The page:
While employee satisfaction and experience has long been considered a “nice to have” factor of business rather than a necessity, research supports that companies that invest in employee experience often experience improvements in their CX too. So, as offline retail brands start developing strategies to improve CX in-store, we’re likely to see those same brands invest in employee satisfaction strategies. Even simple factors like improved training schedules have been shown to improve customer experience, so even the smallest investment can have a huge payoff. 

Offline to Online Customer Journey Mapping

One of the biggest cx initiatives that brands will start doing is meticulously mapping the customer journey, and using those findings to improve the customer experience during COVID. 

Creating a customer journey map will determine which brands start rebuilding themselves following their long-term closures, and which brands continue to struggle as the world reopens. Customer journey maps will help you to understand how a customer experiences your brand each step of the way, allowing you to improve on your existing touchpoints and create new ones to fill in any gaps. 

Removing any friction along the customer journey will be key to improving customer satisfaction in offline retail, hospitality, and in other venues. The modern consumer values speed and convenience above all else, so customer experience trends will move towards making the customer’s journey as seamless as possible.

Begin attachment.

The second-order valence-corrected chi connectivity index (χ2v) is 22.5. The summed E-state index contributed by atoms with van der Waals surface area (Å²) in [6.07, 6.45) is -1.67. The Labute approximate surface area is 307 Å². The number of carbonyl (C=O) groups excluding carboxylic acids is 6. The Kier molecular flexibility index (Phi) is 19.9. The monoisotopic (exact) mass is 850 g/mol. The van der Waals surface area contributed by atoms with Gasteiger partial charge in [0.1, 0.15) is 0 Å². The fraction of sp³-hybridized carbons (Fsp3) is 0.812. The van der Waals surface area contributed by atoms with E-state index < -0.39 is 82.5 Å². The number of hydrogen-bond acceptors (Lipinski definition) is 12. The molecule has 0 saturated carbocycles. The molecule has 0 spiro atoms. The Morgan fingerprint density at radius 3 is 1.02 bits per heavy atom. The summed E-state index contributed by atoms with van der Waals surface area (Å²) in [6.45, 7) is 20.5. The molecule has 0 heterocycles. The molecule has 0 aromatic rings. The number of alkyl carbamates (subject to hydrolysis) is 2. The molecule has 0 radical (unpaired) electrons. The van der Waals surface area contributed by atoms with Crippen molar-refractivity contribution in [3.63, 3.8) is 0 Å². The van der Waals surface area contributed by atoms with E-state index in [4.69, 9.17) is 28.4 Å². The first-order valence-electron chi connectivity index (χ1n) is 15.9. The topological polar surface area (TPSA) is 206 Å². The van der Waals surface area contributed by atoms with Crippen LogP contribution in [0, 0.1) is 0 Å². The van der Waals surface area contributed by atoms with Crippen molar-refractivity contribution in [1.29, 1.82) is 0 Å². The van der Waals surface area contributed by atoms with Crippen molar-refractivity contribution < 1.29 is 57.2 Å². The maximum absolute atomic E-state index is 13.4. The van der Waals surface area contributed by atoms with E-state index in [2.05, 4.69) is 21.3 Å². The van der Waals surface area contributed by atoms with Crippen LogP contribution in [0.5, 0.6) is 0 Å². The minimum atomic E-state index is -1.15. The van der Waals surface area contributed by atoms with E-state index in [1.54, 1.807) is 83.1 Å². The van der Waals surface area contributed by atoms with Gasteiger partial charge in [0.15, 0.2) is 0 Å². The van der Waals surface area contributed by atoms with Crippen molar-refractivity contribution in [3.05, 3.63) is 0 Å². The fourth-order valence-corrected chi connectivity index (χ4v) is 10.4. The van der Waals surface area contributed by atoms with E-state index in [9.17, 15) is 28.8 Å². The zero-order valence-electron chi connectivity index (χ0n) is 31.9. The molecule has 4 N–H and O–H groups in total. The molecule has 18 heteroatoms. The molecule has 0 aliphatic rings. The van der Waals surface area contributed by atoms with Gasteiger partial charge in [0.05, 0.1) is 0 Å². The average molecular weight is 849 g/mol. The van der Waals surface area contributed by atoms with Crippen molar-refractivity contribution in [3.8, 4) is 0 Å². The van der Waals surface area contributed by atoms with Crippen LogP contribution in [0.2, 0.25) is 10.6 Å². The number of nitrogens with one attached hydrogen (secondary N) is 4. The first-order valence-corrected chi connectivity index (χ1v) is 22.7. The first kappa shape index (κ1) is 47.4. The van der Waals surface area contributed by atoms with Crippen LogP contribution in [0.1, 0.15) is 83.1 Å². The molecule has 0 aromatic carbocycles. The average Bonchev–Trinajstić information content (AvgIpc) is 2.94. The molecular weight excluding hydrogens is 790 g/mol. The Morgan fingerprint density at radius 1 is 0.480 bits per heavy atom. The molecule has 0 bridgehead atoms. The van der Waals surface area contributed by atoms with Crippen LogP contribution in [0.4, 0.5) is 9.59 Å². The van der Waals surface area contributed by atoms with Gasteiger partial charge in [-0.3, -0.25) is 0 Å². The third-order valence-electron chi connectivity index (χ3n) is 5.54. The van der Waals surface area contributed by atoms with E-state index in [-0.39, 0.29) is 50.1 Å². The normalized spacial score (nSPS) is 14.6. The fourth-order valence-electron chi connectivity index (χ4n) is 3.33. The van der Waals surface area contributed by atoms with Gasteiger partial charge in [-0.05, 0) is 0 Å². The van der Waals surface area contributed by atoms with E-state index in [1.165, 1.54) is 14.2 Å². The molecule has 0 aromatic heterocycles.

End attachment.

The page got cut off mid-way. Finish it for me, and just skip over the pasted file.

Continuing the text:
A great way to do this is to evaluate what rewards customers experience at each touchpoint. We’re not talking about rewards in the traditional sense, but rather the positive experiences brands can build into their customer experience strategy. Rewards are a great way to reduce friction at each touchpoint, build rapport, and most importantly, generate customer loyalty. This could be something as simple as giving your employees all the time they need to spend with a customer when they visit your location. Or, it could be complex, like an AI chatbot that customers interact with on your website, and the chat history is sent (with permission) to their nearest location so employees already know what that customer is looking for when they arrive. 

So, we’re expecting to see more offline location-based businesses investing in customer journey maps, reducing friction between touchpoints, and introducing more rewards to create a great customer experience. 

Contactless CX Initiatives and Feedback Solutions

a person pressing the button at a pedestrian crossing
Contactless CX: Pushing button is not required

With customers still being concerned about catching and spreading COVID, almost every offline business will be improving their processes to make them as safe as possible. Recent research has shown that 71% of customers will lose trust in a brand if they believe that the brand is putting profit over people. So, it’s expected that customers will want to see that stores have procedures in place to protect employees. 

So, companies will be looking to implement procedures that minimise contact between employees and customers. This will likely involve policies like installing plexiglass barriers between cashiers and at customer service points, across desks, and in other areas where employees are likely to have extended interactions with customers. 

The easiest way to provide contactless solutions is through the use of smartphone apps and in-store screens that can easily be sanitised between uses. By using technology as a medium of interaction, offline retail can protect employees and customers from COVID while still providing a great customer experience.